What happens when you buy a car with an embargo?

When buying a new car or van, besides choosing a vehicle that you like, suits your needs, meets your budget and is properly maintained, there’s a lot more to consider. From an administrative point of view, you need to check that the vehicle doesn’t have any charges or fines against it. 

With that in mind, It’s always a good idea to get a ‘nota informativa‘ first from the DGT. This document will show if there are any debts against the vehicle known as Embargos. 

An embargo is an annotation of debt on an asset (a vehicle in this case) usually declared by a court or agency, such as a City Council, General Treasury of the Social Security, Tax Agency, Traffic authorities etc. which could result in an asset being seized as collateral to pay any associated debts.

For example, if the previous owner had a Social Security debt, and there were insufficient funds for the Treasury Office to obain the outstanding amount from a bank account (for example), they may proceed directly to apply an embargo to the vehicle.

By requesting the ‘nota informativa’ before buying the vehicle, you can avoid any nasty surprises. If you decide to buy the vehicle, even with the embargo, there are ways to try to resolve the issue.  Usually, you can drive a vehicle with an embargo UNLESS the vehicle has been blocked from circulating by the police using a ‘precinto’ notice. 

Can you also insure the car and pass an ITV?
Yes

Can I sell or transfer an embargoed vehicle? 
Yes. However, the DGT will normally reject a transfer until the new owner signs a written document saying they are aware of the embargo.

What happens if I get stopped by the police driving with an embargoed vehicle?
Although the Police may be aware of the embargo’s existence, nothing will happen, since it’s not a crime to drive the vehicle, unless there is an order to seize the vehicle to settle the debt.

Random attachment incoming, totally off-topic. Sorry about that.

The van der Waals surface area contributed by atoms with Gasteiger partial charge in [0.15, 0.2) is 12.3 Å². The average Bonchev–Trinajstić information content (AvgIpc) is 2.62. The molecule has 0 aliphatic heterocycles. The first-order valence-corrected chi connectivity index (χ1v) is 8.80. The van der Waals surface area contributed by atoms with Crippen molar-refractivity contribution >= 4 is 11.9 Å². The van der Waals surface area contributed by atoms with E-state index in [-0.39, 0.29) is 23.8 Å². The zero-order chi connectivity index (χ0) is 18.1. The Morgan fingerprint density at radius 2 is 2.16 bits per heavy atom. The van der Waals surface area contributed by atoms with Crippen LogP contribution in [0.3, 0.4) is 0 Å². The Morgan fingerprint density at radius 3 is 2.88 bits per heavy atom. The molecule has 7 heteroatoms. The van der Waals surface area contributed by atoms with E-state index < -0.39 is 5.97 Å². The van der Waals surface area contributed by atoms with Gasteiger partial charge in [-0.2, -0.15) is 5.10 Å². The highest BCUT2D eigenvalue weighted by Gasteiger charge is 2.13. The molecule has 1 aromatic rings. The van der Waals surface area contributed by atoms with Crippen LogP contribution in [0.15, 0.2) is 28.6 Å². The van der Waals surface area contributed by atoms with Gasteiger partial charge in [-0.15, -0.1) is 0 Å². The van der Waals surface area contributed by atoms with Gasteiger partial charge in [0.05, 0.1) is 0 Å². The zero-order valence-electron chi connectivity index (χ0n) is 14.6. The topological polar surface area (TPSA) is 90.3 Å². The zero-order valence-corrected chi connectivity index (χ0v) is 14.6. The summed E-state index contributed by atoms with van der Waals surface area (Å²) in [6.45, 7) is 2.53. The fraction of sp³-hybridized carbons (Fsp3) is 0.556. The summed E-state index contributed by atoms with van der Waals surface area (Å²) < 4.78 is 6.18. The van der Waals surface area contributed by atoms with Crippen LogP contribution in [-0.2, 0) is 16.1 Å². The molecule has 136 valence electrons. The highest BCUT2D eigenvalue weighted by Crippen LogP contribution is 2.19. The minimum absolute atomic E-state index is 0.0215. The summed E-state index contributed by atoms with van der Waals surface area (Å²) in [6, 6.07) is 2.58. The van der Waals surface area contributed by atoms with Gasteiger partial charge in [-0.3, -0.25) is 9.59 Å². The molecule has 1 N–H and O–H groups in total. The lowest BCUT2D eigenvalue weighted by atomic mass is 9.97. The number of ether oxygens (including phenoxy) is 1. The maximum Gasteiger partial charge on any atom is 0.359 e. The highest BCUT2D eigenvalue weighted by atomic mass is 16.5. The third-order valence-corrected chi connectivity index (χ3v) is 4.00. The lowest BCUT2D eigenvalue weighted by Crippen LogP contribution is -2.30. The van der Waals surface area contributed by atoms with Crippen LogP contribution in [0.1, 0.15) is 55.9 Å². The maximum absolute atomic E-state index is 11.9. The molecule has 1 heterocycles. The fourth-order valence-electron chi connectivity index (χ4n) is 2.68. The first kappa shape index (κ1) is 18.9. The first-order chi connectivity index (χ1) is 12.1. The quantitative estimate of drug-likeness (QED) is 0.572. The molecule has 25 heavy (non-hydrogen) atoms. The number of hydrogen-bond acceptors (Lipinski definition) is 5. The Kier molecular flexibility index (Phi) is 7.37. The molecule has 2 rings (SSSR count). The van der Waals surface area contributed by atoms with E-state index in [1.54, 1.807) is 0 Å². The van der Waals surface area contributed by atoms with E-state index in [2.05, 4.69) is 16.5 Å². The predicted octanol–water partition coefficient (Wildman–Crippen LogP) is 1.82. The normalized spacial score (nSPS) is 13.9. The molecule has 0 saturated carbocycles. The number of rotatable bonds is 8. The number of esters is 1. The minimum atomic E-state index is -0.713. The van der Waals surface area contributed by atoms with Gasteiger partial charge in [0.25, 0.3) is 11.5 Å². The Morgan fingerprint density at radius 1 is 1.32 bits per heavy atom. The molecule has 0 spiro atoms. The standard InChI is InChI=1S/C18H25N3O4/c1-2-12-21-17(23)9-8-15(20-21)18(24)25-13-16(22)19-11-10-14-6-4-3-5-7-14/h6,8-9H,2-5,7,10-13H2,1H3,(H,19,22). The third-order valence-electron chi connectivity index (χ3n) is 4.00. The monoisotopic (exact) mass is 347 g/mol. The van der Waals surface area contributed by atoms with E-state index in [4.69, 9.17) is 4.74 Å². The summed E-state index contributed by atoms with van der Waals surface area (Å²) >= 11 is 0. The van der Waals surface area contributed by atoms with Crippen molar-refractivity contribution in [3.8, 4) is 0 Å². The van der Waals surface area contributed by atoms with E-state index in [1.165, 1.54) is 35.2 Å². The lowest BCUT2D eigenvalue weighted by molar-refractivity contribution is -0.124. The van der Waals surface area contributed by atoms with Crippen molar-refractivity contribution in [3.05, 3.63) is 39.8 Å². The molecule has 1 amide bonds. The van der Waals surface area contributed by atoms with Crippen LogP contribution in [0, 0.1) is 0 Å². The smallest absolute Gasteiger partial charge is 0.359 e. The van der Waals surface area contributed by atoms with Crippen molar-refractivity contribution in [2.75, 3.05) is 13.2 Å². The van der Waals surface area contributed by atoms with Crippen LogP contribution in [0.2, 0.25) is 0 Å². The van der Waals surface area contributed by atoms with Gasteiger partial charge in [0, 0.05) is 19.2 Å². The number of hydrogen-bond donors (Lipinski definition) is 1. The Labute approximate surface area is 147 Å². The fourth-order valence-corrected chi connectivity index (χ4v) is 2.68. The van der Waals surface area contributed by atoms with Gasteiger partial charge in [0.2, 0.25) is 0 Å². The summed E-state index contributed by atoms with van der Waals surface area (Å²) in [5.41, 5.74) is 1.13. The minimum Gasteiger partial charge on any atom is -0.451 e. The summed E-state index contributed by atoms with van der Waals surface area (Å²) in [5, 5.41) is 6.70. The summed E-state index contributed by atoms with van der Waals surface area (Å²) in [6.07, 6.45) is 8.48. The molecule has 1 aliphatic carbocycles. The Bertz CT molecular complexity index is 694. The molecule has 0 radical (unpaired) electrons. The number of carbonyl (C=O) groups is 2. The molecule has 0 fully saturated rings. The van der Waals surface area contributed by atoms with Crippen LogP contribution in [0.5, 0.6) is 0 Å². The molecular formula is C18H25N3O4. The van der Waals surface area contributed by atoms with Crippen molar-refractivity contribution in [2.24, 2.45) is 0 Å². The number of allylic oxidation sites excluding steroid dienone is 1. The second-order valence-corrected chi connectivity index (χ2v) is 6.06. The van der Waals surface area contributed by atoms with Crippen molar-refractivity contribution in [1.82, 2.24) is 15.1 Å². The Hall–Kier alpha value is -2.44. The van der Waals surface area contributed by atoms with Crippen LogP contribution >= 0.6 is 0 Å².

So, I have got a ‘nota informativa’ and the vehicle I want to buy has an embargo, what do I do?
You need to find the source of the embargo and make sure it is cleared or paid. You could even ‘take on’ the embargo, but you would be risking the seizure of the asset in the future to settle the debt. Although the debt isn’t yours, it is associated with the asset. There are a few options on how to approach an embargo.

Option 1 – (free) ask the seller, do they know what the debt is?

Option 2 – Consult the DGT Traffic Authority. This can only be done by the owner of the vehicle, not by the potential purchaser. They will tell you the source of the embargo ( this doesn’t figure on a normal ‘nota informativa‘)

Option 3 – Get a ‘Informe Oficial de Bienes Muebles’ for the car from the ‘registro de bien y muebles’ Sometimes (not always), the embargo is registered with the ‘ Registro de Bienes Muebles ‘ and you can find out information from them.

Option 4 – Don’t buy the car and find a vehicle that doesn’t have an embargo!

It’s always advisable to employ a professional like a Gestor when buying a vehicle. They can deal with the documentation for you, and most problems can be resolved remotely by them

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